• People influence natural systems.
  • Natural systems change in ways that people benefit from and can influence.
  • There are no permanent or impermeable boundaries that prevent matter from flowing between systems.
  • Decisions affecting resources and natural systems are complex and involve many factors.

These very basic ideas certainly are important in learning about the environment.

These principles are an updated version of ideas that were expressed in the early 1800s by Alexander von Humboldt (1969–1859), who presented his views of how the forces of nature interact with one another and about the unity of nature.

At the time, Humboldt’s ideas were the leading edge of leading scientists’ understanding of natural systems. He developed these ideas by traveling extensively through South America and Central America, closely observing nature, and, significantly, learning from the wise practices of native populations.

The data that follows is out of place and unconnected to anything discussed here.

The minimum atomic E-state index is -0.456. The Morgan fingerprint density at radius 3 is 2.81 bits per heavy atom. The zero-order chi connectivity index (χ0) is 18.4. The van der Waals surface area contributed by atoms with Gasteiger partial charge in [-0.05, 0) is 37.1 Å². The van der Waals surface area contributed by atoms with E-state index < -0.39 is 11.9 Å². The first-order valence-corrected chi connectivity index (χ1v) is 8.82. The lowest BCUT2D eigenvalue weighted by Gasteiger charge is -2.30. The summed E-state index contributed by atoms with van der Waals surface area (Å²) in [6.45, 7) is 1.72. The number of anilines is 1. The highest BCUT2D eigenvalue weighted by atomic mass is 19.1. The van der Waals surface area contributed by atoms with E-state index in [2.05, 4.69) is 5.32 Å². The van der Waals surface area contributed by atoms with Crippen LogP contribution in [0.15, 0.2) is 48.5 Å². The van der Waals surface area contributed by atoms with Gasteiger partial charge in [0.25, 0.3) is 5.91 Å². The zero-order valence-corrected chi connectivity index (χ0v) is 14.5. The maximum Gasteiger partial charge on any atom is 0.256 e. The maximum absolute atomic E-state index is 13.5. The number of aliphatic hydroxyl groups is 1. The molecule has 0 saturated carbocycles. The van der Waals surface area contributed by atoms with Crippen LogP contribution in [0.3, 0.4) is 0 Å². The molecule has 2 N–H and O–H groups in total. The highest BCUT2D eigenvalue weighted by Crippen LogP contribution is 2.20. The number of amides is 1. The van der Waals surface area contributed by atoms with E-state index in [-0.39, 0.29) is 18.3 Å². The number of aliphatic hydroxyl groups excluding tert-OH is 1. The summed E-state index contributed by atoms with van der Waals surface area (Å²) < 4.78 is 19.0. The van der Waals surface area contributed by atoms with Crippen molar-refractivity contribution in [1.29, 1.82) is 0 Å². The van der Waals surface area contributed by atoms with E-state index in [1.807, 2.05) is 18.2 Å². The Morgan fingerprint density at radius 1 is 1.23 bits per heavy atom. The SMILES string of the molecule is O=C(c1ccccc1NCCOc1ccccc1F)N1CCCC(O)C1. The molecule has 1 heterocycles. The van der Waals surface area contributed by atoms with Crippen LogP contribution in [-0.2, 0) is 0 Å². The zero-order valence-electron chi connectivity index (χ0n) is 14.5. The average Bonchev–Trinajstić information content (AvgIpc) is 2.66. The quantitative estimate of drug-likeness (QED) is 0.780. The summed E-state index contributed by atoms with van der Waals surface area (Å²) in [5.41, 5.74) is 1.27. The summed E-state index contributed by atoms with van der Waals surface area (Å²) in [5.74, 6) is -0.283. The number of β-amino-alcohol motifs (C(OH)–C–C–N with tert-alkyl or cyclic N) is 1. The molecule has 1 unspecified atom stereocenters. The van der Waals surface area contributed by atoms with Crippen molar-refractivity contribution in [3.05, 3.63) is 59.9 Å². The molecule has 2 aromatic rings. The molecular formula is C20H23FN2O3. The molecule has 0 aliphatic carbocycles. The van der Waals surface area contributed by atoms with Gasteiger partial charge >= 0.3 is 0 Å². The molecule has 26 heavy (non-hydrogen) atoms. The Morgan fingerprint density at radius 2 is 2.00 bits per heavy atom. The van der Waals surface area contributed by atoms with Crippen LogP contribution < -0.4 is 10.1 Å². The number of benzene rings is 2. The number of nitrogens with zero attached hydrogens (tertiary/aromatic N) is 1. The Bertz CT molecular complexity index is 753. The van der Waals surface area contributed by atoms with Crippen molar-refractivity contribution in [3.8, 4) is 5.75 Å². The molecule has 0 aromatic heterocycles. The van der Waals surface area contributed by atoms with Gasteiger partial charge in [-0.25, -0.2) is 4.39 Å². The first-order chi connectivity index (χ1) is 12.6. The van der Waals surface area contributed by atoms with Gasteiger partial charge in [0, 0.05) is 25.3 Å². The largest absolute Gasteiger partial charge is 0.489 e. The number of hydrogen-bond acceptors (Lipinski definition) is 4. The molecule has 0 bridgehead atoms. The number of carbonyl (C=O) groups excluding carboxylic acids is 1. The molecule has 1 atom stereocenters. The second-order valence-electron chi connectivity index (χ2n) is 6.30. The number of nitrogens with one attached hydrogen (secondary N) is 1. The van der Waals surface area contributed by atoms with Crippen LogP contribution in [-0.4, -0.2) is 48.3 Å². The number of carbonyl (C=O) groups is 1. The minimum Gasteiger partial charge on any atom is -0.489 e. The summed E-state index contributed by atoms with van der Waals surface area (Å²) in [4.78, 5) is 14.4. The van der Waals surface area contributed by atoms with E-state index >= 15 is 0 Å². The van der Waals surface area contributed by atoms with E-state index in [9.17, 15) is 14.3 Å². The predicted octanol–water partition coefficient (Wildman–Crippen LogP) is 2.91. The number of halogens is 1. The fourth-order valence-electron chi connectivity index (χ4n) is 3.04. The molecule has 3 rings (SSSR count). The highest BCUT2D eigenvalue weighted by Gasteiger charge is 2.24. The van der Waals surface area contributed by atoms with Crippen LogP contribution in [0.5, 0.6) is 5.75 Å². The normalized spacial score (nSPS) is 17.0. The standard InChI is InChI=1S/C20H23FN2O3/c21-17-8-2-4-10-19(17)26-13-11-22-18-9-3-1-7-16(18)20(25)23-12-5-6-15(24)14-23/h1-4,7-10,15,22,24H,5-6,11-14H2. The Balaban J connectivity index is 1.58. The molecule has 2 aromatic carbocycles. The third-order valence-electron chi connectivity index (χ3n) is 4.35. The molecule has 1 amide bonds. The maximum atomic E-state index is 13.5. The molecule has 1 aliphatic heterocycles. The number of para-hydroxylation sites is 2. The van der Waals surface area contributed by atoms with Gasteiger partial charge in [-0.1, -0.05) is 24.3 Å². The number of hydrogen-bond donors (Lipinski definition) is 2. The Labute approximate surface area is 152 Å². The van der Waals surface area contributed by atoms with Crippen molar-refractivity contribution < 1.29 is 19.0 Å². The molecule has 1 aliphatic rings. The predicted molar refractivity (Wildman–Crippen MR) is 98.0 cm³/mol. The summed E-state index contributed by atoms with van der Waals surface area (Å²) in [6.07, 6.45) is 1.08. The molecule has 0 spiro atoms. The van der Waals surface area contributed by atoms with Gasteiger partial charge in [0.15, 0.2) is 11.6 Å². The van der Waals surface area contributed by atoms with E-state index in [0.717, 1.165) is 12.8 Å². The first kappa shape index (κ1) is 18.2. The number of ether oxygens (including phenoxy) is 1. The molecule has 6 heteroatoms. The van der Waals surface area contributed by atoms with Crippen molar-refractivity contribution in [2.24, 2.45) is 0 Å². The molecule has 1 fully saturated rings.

Humboldt was one of the great polymaths of history. He was the earliest geobotanist, studying the geographic distribution of plants (also called phytogeography), but also made important contributions to meteorology, and geology. His greatest contributions are in the area called terrestrial physics, which deals with the dynamic interconnections that comprise natural systems.

A new book by Andrea Wulf describes Humboldt’s momentous journey through life in impressive and readable detail: The Invention of Nature: Alexander von Humboldt’s New World (Knopf, 2016). The book is organized chronologically, in five parts.

Humboldt shared his extensive knowledge and advanced ideas through extensive publications, correspondence, and public lectures. His major work was Cosmos. Sketch for a Physical Description of the Universe. This five-volume work, was widely read and highly regarded, and added to his reputation as the greatest scientists of his era.

Humboldt conversed with many prominent people of his day and directly or indirectly influenced a long list of scientists, authors, and political leaders, too many to list here.